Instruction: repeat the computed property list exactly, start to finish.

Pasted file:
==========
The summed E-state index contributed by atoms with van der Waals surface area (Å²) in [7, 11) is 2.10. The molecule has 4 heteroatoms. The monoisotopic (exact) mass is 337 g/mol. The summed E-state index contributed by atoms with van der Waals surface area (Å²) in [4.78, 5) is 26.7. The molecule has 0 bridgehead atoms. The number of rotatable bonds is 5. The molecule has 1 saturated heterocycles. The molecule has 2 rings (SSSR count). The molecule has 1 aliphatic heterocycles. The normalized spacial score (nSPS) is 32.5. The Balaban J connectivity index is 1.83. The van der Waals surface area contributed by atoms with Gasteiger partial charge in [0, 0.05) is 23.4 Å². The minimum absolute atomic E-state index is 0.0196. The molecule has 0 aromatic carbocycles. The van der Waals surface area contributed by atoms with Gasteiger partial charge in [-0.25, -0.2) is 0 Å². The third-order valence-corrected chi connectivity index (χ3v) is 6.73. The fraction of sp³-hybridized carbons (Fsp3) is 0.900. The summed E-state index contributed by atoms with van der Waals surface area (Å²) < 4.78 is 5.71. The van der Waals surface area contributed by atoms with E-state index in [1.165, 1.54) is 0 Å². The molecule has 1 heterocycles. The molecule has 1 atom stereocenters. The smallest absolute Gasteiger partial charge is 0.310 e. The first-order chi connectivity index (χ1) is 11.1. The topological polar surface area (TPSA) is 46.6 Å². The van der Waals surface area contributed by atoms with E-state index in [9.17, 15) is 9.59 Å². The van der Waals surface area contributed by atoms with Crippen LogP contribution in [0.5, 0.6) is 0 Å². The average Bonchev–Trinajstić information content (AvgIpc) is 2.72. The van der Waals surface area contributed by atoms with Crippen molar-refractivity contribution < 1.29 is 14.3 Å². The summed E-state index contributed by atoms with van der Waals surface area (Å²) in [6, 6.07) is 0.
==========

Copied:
The summed E-state index contributed by atoms with van der Waals surface area (Å²) in [7, 11) is 2.10. The molecule has 4 heteroatoms. The monoisotopic (exact) mass is 337 g/mol. The summed E-state index contributed by atoms with van der Waals surface area (Å²) in [4.78, 5) is 26.7. The molecule has 0 bridgehead atoms. The number of rotatable bonds is 5. The molecule has 1 saturated heterocycles. The molecule has 2 rings (SSSR count). The molecule has 1 aliphatic heterocycles. The normalized spacial score (nSPS) is 32.5. The Balaban J connectivity index is 1.83. The van der Waals surface area contributed by atoms with Gasteiger partial charge in [0, 0.05) is 23.4 Å². The minimum absolute atomic E-state index is 0.0196. The molecule has 0 aromatic carbocycles. The van der Waals surface area contributed by atoms with Gasteiger partial charge in [-0.25, -0.2) is 0 Å². The third-order valence-corrected chi connectivity index (χ3v) is 6.73. The fraction of sp³-hybridized carbons (Fsp3) is 0.900. The summed E-state index contributed by atoms with van der Waals surface area (Å²) < 4.78 is 5.71. The van der Waals surface area contributed by atoms with E-state index in [1.165, 1.54) is 0 Å². The molecule has 1 heterocycles. The molecule has 1 atom stereocenters. The smallest absolute Gasteiger partial charge is 0.310 e. The first-order chi connectivity index (χ1) is 11.1. The topological polar surface area (TPSA) is 46.6 Å². The van der Waals surface area contributed by atoms with E-state index in [9.17, 15) is 9.59 Å². The van der Waals surface area contributed by atoms with Crippen LogP contribution in [0.5, 0.6) is 0 Å². The average Bonchev–Trinajstić information content (AvgIpc) is 2.72. The van der Waals surface area contributed by atoms with Crippen molar-refractivity contribution < 1.29 is 14.3 Å². The summed E-state index contributed by atoms with van der Waals surface area (Å²) in [6, 6.07) is 0.